[MARMAM] New paper: Head-mounted accelerometry accurately detects prey capture in California sea lions

Mason Cole masonrcole at gmail.com
Sat Oct 23 10:16:01 PDT 2021

Dear Colleagues,

My coauthors and I are excited to share our new paper in Animal
Biotelemetry describing an analytical method to accurately detect feeding
using head-mounted accelerometry in California sea lions.  The article is
open access and can be found here:


Cole, M.R., Zeligs, J.A., Skrovan, S., and McDonald, B.I.  Head-mounted
accelerometry accurately detects prey capture in California sea lions.
Anim Biotelemetry 9, 44 (2021).

Detecting when and where animals feed is key to understanding their
ecophysiology, but our ability to collect these data in marine mammals
remains limited. Here, we test a tag-based accelerometry method to detect
prey capture in California sea lions. From synchronized underwater video
and acceleration data of two trained sea lions, we isolated a combined
acceleration and Jerk pattern that reliably indicated prey capture in
training datasets. We observed a stereotyped feeding motion in underwater
video that included (1) mouth opening while approaching prey; (2) head
deceleration to allow initial suction or prey engulfment, and (3) jaw
closure. This motion (1–3) was repeated if a prey item was not initially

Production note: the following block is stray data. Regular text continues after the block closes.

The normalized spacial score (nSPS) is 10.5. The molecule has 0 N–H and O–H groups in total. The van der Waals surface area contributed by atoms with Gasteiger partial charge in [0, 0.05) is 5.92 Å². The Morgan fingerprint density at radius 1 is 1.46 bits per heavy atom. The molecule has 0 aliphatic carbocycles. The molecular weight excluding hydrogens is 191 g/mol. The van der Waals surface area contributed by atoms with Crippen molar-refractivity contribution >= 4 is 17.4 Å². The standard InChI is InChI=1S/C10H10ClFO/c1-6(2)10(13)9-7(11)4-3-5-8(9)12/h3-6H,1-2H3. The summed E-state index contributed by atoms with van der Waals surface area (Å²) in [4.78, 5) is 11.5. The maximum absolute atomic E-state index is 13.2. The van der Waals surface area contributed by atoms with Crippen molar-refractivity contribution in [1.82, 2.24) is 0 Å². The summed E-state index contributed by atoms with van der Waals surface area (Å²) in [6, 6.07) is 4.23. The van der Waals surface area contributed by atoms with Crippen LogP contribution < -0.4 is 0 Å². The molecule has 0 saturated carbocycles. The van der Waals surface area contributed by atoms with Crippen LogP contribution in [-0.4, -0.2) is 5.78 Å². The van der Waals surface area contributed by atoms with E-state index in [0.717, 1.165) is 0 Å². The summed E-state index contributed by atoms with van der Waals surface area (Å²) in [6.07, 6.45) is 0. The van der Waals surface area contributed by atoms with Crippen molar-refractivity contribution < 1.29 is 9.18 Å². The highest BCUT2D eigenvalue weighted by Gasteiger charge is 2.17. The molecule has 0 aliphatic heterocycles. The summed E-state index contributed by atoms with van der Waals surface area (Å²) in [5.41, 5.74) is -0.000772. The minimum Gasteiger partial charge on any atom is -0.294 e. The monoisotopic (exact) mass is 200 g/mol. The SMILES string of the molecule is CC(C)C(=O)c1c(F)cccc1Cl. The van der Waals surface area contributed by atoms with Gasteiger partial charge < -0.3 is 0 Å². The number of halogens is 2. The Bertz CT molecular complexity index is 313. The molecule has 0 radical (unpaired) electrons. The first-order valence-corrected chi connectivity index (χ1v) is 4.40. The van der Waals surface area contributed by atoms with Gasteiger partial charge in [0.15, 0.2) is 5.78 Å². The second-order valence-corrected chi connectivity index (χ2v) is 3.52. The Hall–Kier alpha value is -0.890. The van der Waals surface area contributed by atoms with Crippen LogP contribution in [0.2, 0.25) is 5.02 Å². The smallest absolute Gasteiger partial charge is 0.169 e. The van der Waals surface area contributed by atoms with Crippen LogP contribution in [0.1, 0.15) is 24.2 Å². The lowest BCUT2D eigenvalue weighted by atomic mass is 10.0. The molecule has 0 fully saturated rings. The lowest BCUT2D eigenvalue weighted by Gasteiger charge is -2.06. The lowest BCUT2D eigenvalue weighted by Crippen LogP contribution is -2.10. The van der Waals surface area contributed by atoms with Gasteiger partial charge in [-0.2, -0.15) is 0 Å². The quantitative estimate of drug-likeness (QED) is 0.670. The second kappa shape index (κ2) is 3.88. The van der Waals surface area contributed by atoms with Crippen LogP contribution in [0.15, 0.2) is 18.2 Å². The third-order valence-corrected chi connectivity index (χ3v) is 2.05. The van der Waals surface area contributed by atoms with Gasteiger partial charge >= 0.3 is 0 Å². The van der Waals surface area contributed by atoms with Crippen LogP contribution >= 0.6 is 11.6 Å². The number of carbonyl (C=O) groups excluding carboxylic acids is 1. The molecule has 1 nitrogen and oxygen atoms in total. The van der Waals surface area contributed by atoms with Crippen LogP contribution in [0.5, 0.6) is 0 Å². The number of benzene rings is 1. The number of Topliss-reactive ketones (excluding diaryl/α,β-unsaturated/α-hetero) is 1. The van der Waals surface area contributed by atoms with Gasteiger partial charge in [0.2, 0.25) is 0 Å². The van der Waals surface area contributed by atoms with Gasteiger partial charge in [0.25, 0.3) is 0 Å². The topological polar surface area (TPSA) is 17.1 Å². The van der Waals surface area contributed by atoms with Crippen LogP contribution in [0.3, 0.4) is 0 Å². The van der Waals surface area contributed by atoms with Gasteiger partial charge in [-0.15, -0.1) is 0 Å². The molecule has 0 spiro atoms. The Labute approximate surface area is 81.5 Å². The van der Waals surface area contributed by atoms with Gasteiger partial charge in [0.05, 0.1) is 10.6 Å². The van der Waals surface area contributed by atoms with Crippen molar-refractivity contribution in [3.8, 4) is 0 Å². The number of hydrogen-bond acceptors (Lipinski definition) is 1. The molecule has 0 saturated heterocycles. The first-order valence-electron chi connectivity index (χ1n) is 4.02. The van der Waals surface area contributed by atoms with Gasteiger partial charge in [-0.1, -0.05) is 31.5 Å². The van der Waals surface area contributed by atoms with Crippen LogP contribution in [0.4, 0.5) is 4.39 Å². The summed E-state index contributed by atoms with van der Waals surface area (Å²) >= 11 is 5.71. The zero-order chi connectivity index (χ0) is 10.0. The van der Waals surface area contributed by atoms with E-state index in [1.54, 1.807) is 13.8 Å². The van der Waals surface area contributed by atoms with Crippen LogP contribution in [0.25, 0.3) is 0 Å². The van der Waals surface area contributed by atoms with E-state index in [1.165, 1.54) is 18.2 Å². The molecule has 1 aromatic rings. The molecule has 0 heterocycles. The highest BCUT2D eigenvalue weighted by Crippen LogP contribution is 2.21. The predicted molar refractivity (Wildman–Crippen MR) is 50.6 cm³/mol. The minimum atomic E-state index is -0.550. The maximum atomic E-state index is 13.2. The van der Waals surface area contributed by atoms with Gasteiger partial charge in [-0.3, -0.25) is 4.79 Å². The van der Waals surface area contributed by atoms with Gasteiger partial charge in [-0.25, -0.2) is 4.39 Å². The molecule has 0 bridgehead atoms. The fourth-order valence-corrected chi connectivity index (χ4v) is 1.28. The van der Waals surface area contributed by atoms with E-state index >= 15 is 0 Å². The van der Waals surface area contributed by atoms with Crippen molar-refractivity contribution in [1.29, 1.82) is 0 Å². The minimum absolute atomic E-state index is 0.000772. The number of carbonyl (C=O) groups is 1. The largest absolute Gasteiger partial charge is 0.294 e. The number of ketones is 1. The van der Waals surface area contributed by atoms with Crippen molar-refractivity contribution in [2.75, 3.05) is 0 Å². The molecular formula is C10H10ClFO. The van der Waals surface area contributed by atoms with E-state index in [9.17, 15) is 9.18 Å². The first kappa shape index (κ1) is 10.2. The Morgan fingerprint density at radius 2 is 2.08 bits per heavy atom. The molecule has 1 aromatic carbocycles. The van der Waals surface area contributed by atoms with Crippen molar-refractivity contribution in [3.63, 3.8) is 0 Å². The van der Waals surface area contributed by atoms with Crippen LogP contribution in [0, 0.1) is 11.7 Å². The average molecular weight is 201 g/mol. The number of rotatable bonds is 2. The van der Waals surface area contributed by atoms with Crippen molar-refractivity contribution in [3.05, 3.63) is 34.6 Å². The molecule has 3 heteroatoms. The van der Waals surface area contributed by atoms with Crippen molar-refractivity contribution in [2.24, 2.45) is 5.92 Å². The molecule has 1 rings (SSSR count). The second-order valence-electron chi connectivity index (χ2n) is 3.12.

engulfed. This stereotyped feeding motion informed a signal pattern phrase
that accurately detected feeding in a training dataset. This phrase
required (1) an initial heave-axis Jerk signal surpassing a threshold based
on sampling rate; (2) an estimated dynamic surge-axis deceleration signal
surpassing −0.7 g beginning within 0.2 s of the initial Jerk signal; and
(3) an estimated dynamic surge-axis acceleration signal surpassing 1.0 g
within 0.5 s of the beginning of the prior deceleration signal. We built an
automated detector in MATLAB to identify and quantify these patterns. Blind
tests of this detector on non-training datasets found high true-positive
detection rates (91%– 100%) with acceleration sampled at 50–333 Hz and low
false-positive detection rates (0%–4.8%) at all sampling rates (16–333 Hz).
At 32 Hz and below, true-positive detection rates decreased due to
attenuation of signal detail. A detector optimized for an adult female was
also accurate at 32–100 Hz when tested on an adult male’s data, suggesting
the potential future use of a generalized detector in wild subjects. When
tested on the same data, a published triaxial Jerk method produced high
true-positive detection rates (91–100%) and low-to-moderate false-positive
detection rates (15–43%) at≥32 Hz. Using our detector, larger prey elicited
longer prey capture duration in both animals at almost all sampling rates
32 Hz or faster. We conclude that this method can accurately detect feeding
and estimate relative prey length in California sea lions.

Please feel free to contact me at masonrcole at gmail.com if you have any

Mason Cole

Mason Cole, MSc
Vertebrate Ecology Lab
Moss Landing Marine Laboratories
mcole at mlml.calstate.edu
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